Count on loans with straight repayments
You rarely have to count on your loan because most banks and credit companies either show you what the loan will cost each month already on the application form or have a loan calculator that you can use, at least when you make your application online.
There are exceptions
However, as the lender only shows the total cost of the loan and not how much it will affect your wallet each month, which is most common if you take out a loan with straight amortization.
The reason for this is that the monthly expenses for a loan with straight amortization fall for each month that passes, unlike an annuity loan, since the monthly expenses are exactly the same throughout the term.
Most lenders nevertheless show how the installment plan
It looks like because they are obliged to show it to you already in the advance information, but sometimes it is a little tricky with this, sometimes you do not get this info until you have got your loan agreement.
Of course, you can refuse to sign the agreement if the installment plan does not make sense, but it can always be nice to know what it will look like before you make your application. After all, it is not fun to apply for a loan with a credit report as a result, even if it is without UC.
Now we will, therefore, show you how you count on loans yourself so that you know how much you will be able to pay each month. This can be good to know for other reasons too, for example, if you want to check that the installment plan is really right.
This is how you calculate your monthly cost for straight amortization
However, most lenders offering sms and fast loans usually offer repayment with an annuity, so you often see clearly how much you have to pay each month on the application form. But then we have some single lenders, such as Good Credit, who use straight amortization where it is stated by their controls how much your first monthly payment will be but then it will be lower. This is when it can be good to be able to figure out what it will look like throughout the term. Okay, then we drive!
- Suppose you take a sms loan of USD 12,000 with a maturity of 2 years. Your annual interest rate is 10%, the subscription fee USD 20 / month and the setup fee USD 490. We must admit that you almost never get as low-interest rates as 10% when it comes to sms loans, but we use this percentage to make this example as clear as possible.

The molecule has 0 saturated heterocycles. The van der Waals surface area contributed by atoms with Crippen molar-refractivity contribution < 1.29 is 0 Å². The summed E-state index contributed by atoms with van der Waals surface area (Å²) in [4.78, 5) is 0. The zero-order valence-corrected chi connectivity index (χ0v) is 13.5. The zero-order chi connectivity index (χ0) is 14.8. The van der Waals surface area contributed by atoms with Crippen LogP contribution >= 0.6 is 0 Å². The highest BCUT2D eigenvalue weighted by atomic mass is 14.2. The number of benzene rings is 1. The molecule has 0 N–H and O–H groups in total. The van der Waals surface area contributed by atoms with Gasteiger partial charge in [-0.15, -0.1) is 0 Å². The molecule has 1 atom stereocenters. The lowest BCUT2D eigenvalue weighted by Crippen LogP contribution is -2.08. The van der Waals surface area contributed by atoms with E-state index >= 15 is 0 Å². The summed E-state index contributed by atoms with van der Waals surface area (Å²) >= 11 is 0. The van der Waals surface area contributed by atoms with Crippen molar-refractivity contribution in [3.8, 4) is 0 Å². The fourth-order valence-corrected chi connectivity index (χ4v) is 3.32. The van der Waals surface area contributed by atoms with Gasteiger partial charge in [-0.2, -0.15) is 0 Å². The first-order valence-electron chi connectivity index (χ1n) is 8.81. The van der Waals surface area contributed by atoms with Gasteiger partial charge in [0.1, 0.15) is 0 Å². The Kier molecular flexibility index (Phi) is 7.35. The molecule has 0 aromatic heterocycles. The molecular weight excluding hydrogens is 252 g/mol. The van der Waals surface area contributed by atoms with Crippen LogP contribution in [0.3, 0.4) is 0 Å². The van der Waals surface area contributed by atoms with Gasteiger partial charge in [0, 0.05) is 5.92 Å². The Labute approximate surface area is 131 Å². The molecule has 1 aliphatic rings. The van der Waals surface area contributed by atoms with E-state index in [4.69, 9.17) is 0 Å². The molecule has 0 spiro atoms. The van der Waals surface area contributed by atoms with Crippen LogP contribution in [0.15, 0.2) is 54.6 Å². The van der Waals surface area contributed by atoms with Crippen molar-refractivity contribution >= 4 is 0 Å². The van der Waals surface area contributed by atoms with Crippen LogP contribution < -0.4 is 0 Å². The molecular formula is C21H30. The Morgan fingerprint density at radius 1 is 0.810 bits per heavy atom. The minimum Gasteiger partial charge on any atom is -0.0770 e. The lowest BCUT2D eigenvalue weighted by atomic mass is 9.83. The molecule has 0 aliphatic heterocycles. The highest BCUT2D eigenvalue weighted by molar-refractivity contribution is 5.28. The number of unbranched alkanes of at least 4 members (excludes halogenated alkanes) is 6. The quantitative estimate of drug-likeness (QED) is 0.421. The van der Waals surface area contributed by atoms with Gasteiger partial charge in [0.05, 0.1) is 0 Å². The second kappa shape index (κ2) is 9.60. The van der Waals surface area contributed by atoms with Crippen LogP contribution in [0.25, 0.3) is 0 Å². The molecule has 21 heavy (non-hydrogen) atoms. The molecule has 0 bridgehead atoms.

- You can usually ignore the setup fee when making your calculation because it is deducted from the loan amount. If you borrow USD 12,000, you still have to pay interest for the entire loan amount even though the fee is deducted from the loan amount so you only get USD 11510.
- A loan of USD 12,000 to be repaid in 24 months with straight amortization is thus USD 500 a month plus interest.
- As you pay off your monthly loan, the interest cost for each month goes down.
- Thus, in month 1, you pay USD 500 plus USD 100 in interest, plus a fee of USD 20. It will be USD 620 in total. How did we come to that? Well, since the annual interest rate is 10%, it will be USD 1,200 in loan costs if you would make your first payment only after a year, but since you pay monthly it will be one-twelfth of this sum, ie 1200 divided by 12, which becomes USD 100. Thus: 0.1 x 12000 = 1200 USD -> 1200/12 = 100 USD.
- Month 2 you will pay USD 616, including amortization, interest and a charge of USD 20. The sum thus becomes slightly lower because after the first repayment of USD 500 you “only” have a debt of USD 11,500 remaining. You should, therefore, pay USD 96 in interest instead of USD 100. 10% in annual interest of USD 11,500 is USD 1,150 and divided by twelve months it will be USD 96.
- If you want to figure out how much to pay for month 3, just calculate as before and so on. Just deduct USD 500 for each month, take 10% of the remaining debt, divide it by 12 and add USD 500 in amortization as well as USD 20 in the installment fee and you will see what the monthly payment will be.
- Although at first, it feels like the monthly cost is falling very little, it will become more noticeable later on, especially if you pay significantly higher interest rates than 10% which is common for sms loans. In the last month of this example, you only pay interest on the remaining five hundred and it will only be just over USD 4 in interest, ie a total of USD 524 if you include the amortization and the payment of fees.